Over 1,000 take part in Reading Nagar Kirtan
More than 1,000 worshippers joined together for the end of celebrations to mark Vaisakhi – the holiest day in the Sikh calendar.
Vaisakh is celebrated on April 14 each year.
A few weeks after this Nagar Kirtan, which means neighbourhood hymn-singing in Punjabi, is held.
On Sunday Sikhs in Reading, Wokingham and West Berkshire walked through the town for about four hours to mark Nagar Kirtan.
The procession started at the Sikh temple, Siri Guru Singh Sabha Gurdwara, in Cumberland Road at 11am and followed a route through Wokingham Road and Church Road.
It stopped off at Reading’s other Sikh temple, Ramgarhia Sabha Gurdwara, in London Road before it finished back at Cumberland Road at 3pm.
For the first time, this year’s Nagar Kirtan, Reading’s seventh, was led by young children.
Lines of boys and girls guided the procession through Reading.
Meanwhile, the Sikh’s holy scripture was carried on a decorated float. Sikhs sang divine hymns as they walked.
Parminder Singh, who helped organise this year’s event, said it went fantastically. Speaking to the Evening Post, he said: “The procession this year was much larger than the previous six years and we had Sikh communities from outside Reading and Wokingham attending as well.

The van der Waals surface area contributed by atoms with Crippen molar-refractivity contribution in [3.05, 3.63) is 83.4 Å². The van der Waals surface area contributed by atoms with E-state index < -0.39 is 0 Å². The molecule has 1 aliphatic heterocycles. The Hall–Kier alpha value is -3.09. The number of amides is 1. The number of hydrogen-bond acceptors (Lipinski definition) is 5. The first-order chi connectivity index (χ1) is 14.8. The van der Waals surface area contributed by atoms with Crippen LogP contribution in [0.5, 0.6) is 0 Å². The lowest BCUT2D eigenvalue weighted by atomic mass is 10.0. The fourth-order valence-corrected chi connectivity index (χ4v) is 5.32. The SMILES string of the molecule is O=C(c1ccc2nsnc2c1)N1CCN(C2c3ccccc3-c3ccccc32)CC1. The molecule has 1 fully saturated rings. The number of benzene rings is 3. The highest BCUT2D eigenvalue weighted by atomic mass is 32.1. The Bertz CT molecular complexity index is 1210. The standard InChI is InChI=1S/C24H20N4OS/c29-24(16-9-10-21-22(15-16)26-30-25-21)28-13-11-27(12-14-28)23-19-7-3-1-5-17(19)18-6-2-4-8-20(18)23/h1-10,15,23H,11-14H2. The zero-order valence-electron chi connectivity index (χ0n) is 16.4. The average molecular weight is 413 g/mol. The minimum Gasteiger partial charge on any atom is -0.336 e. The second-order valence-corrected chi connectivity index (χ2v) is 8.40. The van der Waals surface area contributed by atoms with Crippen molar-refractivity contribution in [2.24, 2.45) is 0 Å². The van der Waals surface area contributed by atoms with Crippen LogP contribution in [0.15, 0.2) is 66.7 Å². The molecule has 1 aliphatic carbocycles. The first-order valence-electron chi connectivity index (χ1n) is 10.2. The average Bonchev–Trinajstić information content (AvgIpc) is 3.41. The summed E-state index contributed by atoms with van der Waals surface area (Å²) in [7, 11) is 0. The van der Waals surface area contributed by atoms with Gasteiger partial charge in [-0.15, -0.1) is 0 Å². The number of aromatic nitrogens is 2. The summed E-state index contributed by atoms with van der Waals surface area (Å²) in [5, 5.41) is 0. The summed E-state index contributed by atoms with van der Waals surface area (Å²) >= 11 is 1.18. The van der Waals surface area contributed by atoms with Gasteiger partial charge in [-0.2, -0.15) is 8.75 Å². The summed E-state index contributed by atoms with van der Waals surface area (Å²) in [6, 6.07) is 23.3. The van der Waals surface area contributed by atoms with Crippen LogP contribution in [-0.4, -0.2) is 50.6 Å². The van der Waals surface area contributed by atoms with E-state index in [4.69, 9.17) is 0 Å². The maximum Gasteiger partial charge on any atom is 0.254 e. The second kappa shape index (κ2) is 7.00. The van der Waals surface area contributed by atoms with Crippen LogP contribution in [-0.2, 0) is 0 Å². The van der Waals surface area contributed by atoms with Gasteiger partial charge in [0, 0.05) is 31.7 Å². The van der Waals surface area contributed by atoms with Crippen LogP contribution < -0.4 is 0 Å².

“The fire brigade and Thames Valley Police joined in as well as Reading East MP Rob Wilson who accompanied the procession.”
Overall about 1,500 people joined the procession wearing gold, orange or yellow to create a colourful reminder of their religious roots. In Sikhism the use of orange acts as the colour of the new harvest.
Representatives of the community walked barefoot as they carried out a ceremonial sweeping with brooms and rose water.
Others clutched ceremonial swords and flags as they marched through the streets.
Mr Singh, 47, said: “It was very colourful and bigger than normal.
“It is all about getting the community together. It was a great day and everyone enjoyed themselves.”
-By Anna Roberts
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